It was a bloody sunrise for the people of this dusty Mexican border town on Tuesday.
Police found two male heads on top of a cement wall in the plaza of Guadalupe Distrito Bravos, a town on the outskirts of Ciudad Juarez, right across from El Paso, Texas.
Two headless bodies, one of them stabbed in the back, were later found in two separate homes.
Another man and a woman were then discovered in a nearby house with their throats slashed.
Chihuahua state police said they believed all the killings were related.
The first victim appeared to be Cruz Alfonso Salazar, 32. His wife reported to police that she had seen men shoot him dead early on Tuesday, then cut his head off and stick a knife in his back.
Officers found Cruz's headless body in his own home and then the headless body of 25-year-old Daniel Marrentes Hernandez in a house across the plaza.
At the fourth crime scene, at a nearby home, police discovered the bodies of the man and woman whose throats had been cut. Officers found a rifle and two bloody kitchen knives. They identified the man as Jesus Rivas Ramos, 35, but didn't release the woman's name.
Town on lucrative drug route
Authorities did not discuss possible motives for the slayings or indicate whether the killings were drug-related.
The town stands along a lucrative drug corridor being fought over by the Sinaloa and Juarez drug cartels.
Guadalupe Distrito Bravos has no police department after the only officer, Erika Gandara, was kidnapped in December.
It is now heavily guarded by soldiers and federal police who set up random checkpoints on the highways that connect it and other farming towns to Ciudad Juarez, which has become one of the world's deadliest cities.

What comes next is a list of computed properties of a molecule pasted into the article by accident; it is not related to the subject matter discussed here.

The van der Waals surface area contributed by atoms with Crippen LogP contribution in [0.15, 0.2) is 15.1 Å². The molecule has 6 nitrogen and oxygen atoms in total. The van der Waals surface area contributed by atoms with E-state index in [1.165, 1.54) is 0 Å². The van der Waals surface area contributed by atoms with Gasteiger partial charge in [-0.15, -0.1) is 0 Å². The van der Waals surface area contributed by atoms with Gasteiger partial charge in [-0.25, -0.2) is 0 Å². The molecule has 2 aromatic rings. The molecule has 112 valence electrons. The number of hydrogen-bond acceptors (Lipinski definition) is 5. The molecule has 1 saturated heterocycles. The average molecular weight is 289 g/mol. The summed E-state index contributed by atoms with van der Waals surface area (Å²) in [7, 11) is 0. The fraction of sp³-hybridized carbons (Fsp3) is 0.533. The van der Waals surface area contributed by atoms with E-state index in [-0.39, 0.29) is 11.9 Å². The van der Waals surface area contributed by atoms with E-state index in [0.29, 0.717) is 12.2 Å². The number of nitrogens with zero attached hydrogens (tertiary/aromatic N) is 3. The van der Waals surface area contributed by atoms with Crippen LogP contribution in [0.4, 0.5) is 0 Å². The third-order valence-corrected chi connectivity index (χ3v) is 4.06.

The public transportation system cancelled bus runs between Ciudad Juarez and the town after drivers said they had been attacked by gunmen.
The bodies of three relatives of a slain rights activist were found in the desert outside Guadalupe Distrito Bravos in February.
The case of Josefina Reyes, who was killed in 2010, and her family gained notoriety because they were attacked over the course of a year and remaining relatives recently fled the town of Guadalupe to live in an undisclosed city in Mexico.
Although residents said on Tuesday that it had been quiet for the last few weeks, at least a dozen homes and businesses look closed and burned.
"People here only go out to do their activities. They don't go out to have fun, they don't go out for a walk, they don't go out to the bar," said a cotton farm worker, who insisted on not being quoted by name out of fear for his safety.